TWA received acknowledgment letter from Shri Salman Khurshid


receipt letter from Minister of external affairs, india

Tibetan Women’s Association received an acknowledgment letter from the honorable External Affairs Minister of India, Shri Salman Khurshid. The letter was a response to an appeal letter submitted by TWA on 15th October. In the appeal letter, we urged for his Excellency’s intervention to stop Chinese authorities from shooting and injuring unarmed Tibetans in Driru for appealing their demands peacefully.

TWA appeal letter states:

Status of Tibetans living inside Tibet is deteriorating day by day. Despite international calls on China to take actions to improve human rights situation inside Tibet, Chinese authorities are imposing inhuman laws and actions on unarmed Tibetans for appealing their demands peacefully. The on going self -immolation and number of peaceful demonstration of Tibetans inside Tibet are evident enough to depict the callous repression of Chinese authorities and sufferings of Tibetans inside Tibet.

60 years of harsh policies have failed to change the mind of Tibetan people; instead, the resistance is becoming stronger. Reeducation through Labour, patriotic re-education, various propaganda campaigns, random imprisonment, implementation of inhuman laws and sinicization are failed policies.

2008 Uprising, more than 120 self-immolation, peaceful protests like recent Driru case are evident to prove resistance of Tibetan people and also a clear message to the PRC that Tibetan ethnicity could not be destroyed easily.

Tibetan Women’s Association condemns the shooting and injuring of at least 60 Tibetans by Chinese security forces in Driru, Nagchu, Central Tibet (Ch: Biru, Naqu Prefecture, Tibet Autonomous Region) on 6 October [1]. Chinese troops opened fire on Tibetans who had gathered to call for the release of a villager, named as Dorje Dragtsel. Dragtsel had been detained on 3 October after objecting to orders from a visiting ‘patriotic education’ work team, which was attempting to force Tibetans to raise the Chinese flag and show loyalty to the Communist Party. The previous week, dozens of Tibetans in Driru were beaten and injured, and more than 40 detained by security forces, after the authorities failed to compel locals to raise the Chinese flag for China’s National Day [2].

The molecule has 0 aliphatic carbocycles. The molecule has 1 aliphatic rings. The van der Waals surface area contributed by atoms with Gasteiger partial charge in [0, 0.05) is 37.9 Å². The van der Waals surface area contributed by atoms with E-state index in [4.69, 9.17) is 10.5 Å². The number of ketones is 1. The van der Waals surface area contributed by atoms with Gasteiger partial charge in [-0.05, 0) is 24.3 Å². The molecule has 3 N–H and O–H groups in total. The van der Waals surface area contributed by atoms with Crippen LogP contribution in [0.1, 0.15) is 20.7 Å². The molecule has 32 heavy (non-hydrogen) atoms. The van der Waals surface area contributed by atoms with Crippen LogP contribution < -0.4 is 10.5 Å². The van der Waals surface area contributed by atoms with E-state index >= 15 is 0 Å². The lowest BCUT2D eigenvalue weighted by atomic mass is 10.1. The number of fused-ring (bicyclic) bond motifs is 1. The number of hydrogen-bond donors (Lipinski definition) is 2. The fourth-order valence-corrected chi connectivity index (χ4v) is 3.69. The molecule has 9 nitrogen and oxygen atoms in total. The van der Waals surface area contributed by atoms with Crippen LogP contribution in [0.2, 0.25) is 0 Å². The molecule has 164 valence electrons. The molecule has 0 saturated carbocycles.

These outright state-perpetrated human rights violations come just two weeks before China’s human rights performance is to be reviewed by the United Nations Human Rights Council in Geneva on 22 October.

“These incidents, including the July shootings of unarmed Tibetans who gathered to celebrate the Dalai Lama’s birthday in Tawu, eastern Tibet [3], expose China’s true colours ahead of the United Nations Universal Periodic Review of China’s human rights record” [4], said Tashi Dolma, President of Tibetan Women’s Association. “China’s patriotic education and propaganda campaigns are further exacerbating tensions in Tibet. Tibetans are continuing to resist China’s failed Tibet policies, despite the terrible risks attached to their non-violent protests.”

It is undeniable truth that the Chinese occupation of Tibet and more than six decades of rule has incited greater resistance and acted as an unwavering catalyst to the increasing number of self-immolations as well as peaceful demonstraions. Moreover, it is high time to accept the failed policies and conduct a review of the policies that force Tibetans to carry out these non-violent protests.